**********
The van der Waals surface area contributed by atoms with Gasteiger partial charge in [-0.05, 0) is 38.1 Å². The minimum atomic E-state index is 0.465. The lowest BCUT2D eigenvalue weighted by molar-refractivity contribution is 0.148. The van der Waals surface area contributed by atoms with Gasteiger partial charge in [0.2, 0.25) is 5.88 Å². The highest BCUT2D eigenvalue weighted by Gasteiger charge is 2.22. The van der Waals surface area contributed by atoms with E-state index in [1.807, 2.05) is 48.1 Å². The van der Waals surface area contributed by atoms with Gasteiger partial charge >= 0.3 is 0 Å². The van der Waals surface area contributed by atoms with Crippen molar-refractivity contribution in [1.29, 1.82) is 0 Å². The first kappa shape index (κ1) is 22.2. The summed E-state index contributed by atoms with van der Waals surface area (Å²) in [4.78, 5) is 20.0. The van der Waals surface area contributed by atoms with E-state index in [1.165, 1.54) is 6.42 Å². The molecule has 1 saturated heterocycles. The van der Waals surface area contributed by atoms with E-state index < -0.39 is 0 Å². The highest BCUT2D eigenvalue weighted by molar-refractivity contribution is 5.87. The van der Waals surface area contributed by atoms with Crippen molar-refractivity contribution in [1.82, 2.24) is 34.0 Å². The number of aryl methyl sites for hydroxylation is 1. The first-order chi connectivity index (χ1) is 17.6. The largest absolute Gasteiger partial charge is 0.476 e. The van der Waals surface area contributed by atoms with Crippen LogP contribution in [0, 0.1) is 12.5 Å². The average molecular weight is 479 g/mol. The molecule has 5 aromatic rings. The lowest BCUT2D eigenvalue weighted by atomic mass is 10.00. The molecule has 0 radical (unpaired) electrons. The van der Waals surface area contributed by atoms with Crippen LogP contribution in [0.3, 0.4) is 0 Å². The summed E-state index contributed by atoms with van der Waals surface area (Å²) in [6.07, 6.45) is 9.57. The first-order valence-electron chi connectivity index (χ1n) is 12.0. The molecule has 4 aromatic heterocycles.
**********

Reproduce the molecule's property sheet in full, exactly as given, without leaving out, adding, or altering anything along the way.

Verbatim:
The van der Waals surface area contributed by atoms with Gasteiger partial charge in [-0.05, 0) is 38.1 Å². The minimum atomic E-state index is 0.465. The lowest BCUT2D eigenvalue weighted by molar-refractivity contribution is 0.148. The van der Waals surface area contributed by atoms with Gasteiger partial charge in [0.2, 0.25) is 5.88 Å². The highest BCUT2D eigenvalue weighted by Gasteiger charge is 2.22. The van der Waals surface area contributed by atoms with E-state index in [1.807, 2.05) is 48.1 Å². The van der Waals surface area contributed by atoms with Gasteiger partial charge >= 0.3 is 0 Å². The van der Waals surface area contributed by atoms with Crippen molar-refractivity contribution in [1.29, 1.82) is 0 Å². The first kappa shape index (κ1) is 22.2. The summed E-state index contributed by atoms with van der Waals surface area (Å²) in [4.78, 5) is 20.0. The van der Waals surface area contributed by atoms with E-state index in [1.165, 1.54) is 6.42 Å². The molecule has 1 saturated heterocycles. The van der Waals surface area contributed by atoms with E-state index < -0.39 is 0 Å². The highest BCUT2D eigenvalue weighted by molar-refractivity contribution is 5.87. The van der Waals surface area contributed by atoms with Crippen molar-refractivity contribution in [1.82, 2.24) is 34.0 Å². The number of aryl methyl sites for hydroxylation is 1. The first-order chi connectivity index (χ1) is 17.6. The largest absolute Gasteiger partial charge is 0.476 e. The van der Waals surface area contributed by atoms with Crippen LogP contribution in [0, 0.1) is 12.5 Å². The average molecular weight is 479 g/mol. The molecule has 5 aromatic rings. The lowest BCUT2D eigenvalue weighted by atomic mass is 10.00. The molecule has 0 radical (unpaired) electrons. The van der Waals surface area contributed by atoms with Crippen LogP contribution in [0.3, 0.4) is 0 Å². The summed E-state index contributed by atoms with van der Waals surface area (Å²) in [6.07, 6.45) is 9.57. The first-order valence-electron chi connectivity index (χ1n) is 12.0. The molecule has 4 aromatic heterocycles.